St. Brigid’s Day

St. Brigid’s Day
Detail from stained glass image of St. Brigid in Houverath, Germany

Faoi bhrat bhríde sinn
(we are under the cloak of Brigid)

Saint Brigid’s Day takes place each year on February 1st. St. Brigid was born in Ireland about 450 A.D. She and her parents were baptized by St. Patrick, with whom Brigid maintained a close friendship. In her adult life she started many convents and became the first Abbess of Ireland. She also founded a school of art at which many famous illuminated manuscripts were created, including the Book of Kildare. Many miracles are attributed to St. Brigid.

For our celebration we make St. Brigid’s Sweet Bannock, and sometimes we also make some St. Brigid’s Crosses. This is such an easy craft—even a three year old can do it! I used this tutorial. We also read a lovely book called Brigid’s Cloak, written by Bryce Milligan with watercolor pictures by Helen Cann. This beautifully illustrated book tells the story of Brigid’s overwhelming generosity toward those in need, and the origins of her miraculous cloak. The bannock takes virtually no time to prepare, and the crosses are a nice afternoon craft for the kids. Feasts and festivals don’t have to involve an overwhelming amount of work—little celebrations can be just as meaningful as big ones.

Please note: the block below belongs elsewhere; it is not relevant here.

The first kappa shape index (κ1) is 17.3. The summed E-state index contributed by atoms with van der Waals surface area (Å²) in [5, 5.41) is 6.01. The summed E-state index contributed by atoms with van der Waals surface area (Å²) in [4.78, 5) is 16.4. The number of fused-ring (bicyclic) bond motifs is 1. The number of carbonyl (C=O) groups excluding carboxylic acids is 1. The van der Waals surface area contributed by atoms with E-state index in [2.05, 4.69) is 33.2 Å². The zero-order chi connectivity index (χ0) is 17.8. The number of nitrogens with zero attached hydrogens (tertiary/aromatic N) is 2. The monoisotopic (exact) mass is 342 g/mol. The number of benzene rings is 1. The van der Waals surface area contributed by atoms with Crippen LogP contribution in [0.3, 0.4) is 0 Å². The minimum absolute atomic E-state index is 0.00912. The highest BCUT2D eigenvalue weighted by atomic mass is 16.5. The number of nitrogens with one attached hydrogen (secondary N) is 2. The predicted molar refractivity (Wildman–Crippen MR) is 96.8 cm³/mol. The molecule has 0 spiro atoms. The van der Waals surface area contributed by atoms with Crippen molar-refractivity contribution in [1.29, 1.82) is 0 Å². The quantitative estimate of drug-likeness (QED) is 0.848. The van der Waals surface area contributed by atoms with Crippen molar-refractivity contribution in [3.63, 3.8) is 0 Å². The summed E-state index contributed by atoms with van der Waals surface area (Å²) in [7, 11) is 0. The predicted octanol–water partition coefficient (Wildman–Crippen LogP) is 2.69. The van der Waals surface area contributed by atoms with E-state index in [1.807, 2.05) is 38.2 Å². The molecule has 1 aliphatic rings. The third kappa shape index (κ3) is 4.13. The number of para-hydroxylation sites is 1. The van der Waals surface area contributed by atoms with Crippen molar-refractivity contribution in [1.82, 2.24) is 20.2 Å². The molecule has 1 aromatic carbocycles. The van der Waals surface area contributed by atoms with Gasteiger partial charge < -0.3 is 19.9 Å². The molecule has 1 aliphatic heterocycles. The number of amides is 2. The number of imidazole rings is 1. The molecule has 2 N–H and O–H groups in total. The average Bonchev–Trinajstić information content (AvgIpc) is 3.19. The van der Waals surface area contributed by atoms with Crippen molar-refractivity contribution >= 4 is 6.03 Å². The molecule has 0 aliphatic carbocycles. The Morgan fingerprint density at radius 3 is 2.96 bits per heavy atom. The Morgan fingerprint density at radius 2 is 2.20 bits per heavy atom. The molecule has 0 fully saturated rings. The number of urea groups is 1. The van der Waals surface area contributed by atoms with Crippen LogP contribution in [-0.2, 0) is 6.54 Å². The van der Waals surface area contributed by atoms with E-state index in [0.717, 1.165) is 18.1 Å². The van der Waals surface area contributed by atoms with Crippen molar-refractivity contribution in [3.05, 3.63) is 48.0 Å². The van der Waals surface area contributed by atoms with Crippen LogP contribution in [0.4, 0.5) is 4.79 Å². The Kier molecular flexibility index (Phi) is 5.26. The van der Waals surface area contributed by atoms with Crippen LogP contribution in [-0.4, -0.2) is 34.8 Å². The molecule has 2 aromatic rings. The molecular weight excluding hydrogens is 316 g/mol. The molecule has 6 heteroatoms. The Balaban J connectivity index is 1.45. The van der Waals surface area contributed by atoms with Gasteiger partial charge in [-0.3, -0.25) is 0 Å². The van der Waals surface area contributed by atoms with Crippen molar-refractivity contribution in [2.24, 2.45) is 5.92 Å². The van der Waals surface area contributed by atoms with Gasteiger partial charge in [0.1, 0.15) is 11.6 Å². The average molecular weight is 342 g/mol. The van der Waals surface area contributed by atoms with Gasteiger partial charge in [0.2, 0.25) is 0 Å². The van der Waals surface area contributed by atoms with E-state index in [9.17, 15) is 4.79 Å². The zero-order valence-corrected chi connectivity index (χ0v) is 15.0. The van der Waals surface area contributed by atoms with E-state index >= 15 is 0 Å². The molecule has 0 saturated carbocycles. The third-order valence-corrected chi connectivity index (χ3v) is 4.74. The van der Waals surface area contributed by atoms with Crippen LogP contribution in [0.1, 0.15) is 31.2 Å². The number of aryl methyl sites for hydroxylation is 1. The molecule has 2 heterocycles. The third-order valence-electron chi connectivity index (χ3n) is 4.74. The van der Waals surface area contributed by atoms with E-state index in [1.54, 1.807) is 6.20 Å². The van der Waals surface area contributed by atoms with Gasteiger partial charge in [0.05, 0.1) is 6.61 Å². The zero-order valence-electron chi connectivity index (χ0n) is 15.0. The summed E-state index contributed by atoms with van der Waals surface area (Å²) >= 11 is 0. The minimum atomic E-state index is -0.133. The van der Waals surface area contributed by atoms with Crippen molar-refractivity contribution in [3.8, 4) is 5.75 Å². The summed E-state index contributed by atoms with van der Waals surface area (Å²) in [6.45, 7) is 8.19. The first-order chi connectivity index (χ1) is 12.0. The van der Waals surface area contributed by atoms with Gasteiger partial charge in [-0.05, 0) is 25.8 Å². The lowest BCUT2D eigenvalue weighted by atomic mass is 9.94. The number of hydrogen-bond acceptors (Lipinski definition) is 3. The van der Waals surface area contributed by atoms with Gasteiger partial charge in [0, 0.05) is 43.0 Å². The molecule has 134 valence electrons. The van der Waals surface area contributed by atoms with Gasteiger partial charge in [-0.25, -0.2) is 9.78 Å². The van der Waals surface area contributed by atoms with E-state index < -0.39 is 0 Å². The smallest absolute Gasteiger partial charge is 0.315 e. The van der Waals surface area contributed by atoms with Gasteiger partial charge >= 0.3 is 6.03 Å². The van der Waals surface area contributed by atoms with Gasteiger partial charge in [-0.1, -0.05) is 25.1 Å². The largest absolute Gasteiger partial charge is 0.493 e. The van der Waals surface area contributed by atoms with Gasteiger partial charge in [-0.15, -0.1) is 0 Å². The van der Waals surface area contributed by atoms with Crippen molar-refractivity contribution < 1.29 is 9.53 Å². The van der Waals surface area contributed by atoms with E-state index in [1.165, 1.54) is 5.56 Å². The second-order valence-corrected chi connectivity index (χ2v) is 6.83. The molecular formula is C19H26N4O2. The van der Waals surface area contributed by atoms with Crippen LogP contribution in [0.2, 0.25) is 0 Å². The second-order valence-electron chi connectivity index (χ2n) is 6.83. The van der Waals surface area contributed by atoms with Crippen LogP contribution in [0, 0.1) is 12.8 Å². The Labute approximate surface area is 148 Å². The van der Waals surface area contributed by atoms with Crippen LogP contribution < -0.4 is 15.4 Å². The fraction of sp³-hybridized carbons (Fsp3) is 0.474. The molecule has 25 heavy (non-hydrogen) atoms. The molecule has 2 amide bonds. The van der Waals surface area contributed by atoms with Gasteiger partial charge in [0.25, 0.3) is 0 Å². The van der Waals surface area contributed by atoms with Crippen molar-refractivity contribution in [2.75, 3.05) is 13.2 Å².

st. brigid 1
st. brigid 2
st. brigid collage
st. brigid 3

For more ideas and inspiration for celebrating St. Brigid’s Day, visit my Pinterest board!



Celebrate Brigid with a tasty snack!

St. Brigid’s Sweet Bannock, adapted from a recipe by Tressabelle

Ingredients:
1/2 cup salted butter (1 stick)
1/4 cup honey
2 cups white or wheat flour*
1/2 teaspoon baking soda
1 cup rolled oats
1/4 – 1/2 cup buttermilk**

*Whole wheat flour makes a very dense bannock.
**Buttermilk can be made using any cow’s milk of your choice and a tablespoon of lime juice, lemon juice, or vinegar per cup of buttermilk required. Add the juice or vinegar first, and then fill to the desired measuring line.

Directions:
1. Preheat oven to 350° F. Cream butter and honey together.
2. Mix the dry ingredients together and stir into the butter-honey mixture.
3. Add buttermilk until a dough forms (I need a little over 1/4 cup).
4. Roll into a ball and flatten onto a greased cookie sheet; cut a cross into the top with a knife.
5. Bake 15-20 minutes, until golden brown.

feeding wild birds

feeding wild birds

I know all the birds of the hills, and all that moves in the field is mine.
—Psalm 50:11

When the days grow longer, the cold grows stronger . . . so says my father-in-law, quoting an old New England saying. The brutal chill of winter can be hard on us, but it is much harder on our feathered (and furry) friends that don’t have the comfort of a warm stove as temperatures drop. One way to help the wild birds and other creatures that live in or near your yard is to make sure they have enough to eat, which will help them to withstand the cold. It is fairly easy and inexpensive to build a simple bird feeder, and really only requires a little bit of diligence to keep the feeding areas free of snow, and make sure the feeders are re-stocked when the seeds are running low—my local “customers,” as we call them, go through a few cups of seeds per day.